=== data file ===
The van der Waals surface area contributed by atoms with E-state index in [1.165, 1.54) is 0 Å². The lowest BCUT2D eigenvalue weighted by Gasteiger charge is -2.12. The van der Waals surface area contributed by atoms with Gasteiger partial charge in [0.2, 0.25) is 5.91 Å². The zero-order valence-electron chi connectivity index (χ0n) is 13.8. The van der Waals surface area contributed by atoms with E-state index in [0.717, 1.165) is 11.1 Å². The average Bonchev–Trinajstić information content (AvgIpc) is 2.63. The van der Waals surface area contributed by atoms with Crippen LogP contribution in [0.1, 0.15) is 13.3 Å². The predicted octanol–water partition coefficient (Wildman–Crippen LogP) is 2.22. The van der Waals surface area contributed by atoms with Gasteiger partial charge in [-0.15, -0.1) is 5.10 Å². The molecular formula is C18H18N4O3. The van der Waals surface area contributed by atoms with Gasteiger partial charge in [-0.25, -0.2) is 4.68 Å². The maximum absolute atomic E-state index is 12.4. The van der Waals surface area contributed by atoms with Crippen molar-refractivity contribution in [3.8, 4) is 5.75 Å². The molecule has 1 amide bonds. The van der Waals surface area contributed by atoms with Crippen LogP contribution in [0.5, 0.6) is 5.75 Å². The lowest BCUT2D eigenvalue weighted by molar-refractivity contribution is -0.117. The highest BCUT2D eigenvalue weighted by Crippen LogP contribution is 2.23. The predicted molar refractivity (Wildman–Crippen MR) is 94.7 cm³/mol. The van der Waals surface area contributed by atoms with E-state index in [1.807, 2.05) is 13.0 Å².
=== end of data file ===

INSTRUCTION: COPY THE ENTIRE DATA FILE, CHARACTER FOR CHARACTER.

The van der Waals surface area contributed by atoms with E-state index in [1.165, 1.54) is 0 Å². The lowest BCUT2D eigenvalue weighted by Gasteiger charge is -2.12. The van der Waals surface area contributed by atoms with Gasteiger partial charge in [0.2, 0.25) is 5.91 Å². The zero-order valence-electron chi connectivity index (χ0n) is 13.8. The van der Waals surface area contributed by atoms with E-state index in [0.717, 1.165) is 11.1 Å². The average Bonchev–Trinajstić information content (AvgIpc) is 2.63. The van der Waals surface area contributed by atoms with Crippen LogP contribution in [0.1, 0.15) is 13.3 Å². The predicted octanol–water partition coefficient (Wildman–Crippen LogP) is 2.22. The van der Waals surface area contributed by atoms with Gasteiger partial charge in [-0.15, -0.1) is 5.10 Å². The molecular formula is C18H18N4O3. The van der Waals surface area contributed by atoms with Gasteiger partial charge in [-0.25, -0.2) is 4.68 Å². The maximum absolute atomic E-state index is 12.4. The van der Waals surface area contributed by atoms with Crippen molar-refractivity contribution in [3.8, 4) is 5.75 Å². The molecule has 1 amide bonds. The van der Waals surface area contributed by atoms with Crippen LogP contribution in [0.5, 0.6) is 5.75 Å². The lowest BCUT2D eigenvalue weighted by molar-refractivity contribution is -0.117. The highest BCUT2D eigenvalue weighted by Crippen LogP contribution is 2.23. The predicted molar refractivity (Wildman–Crippen MR) is 94.7 cm³/mol. The van der Waals surface area contributed by atoms with E-state index in [1.807, 2.05) is 13.0 Å².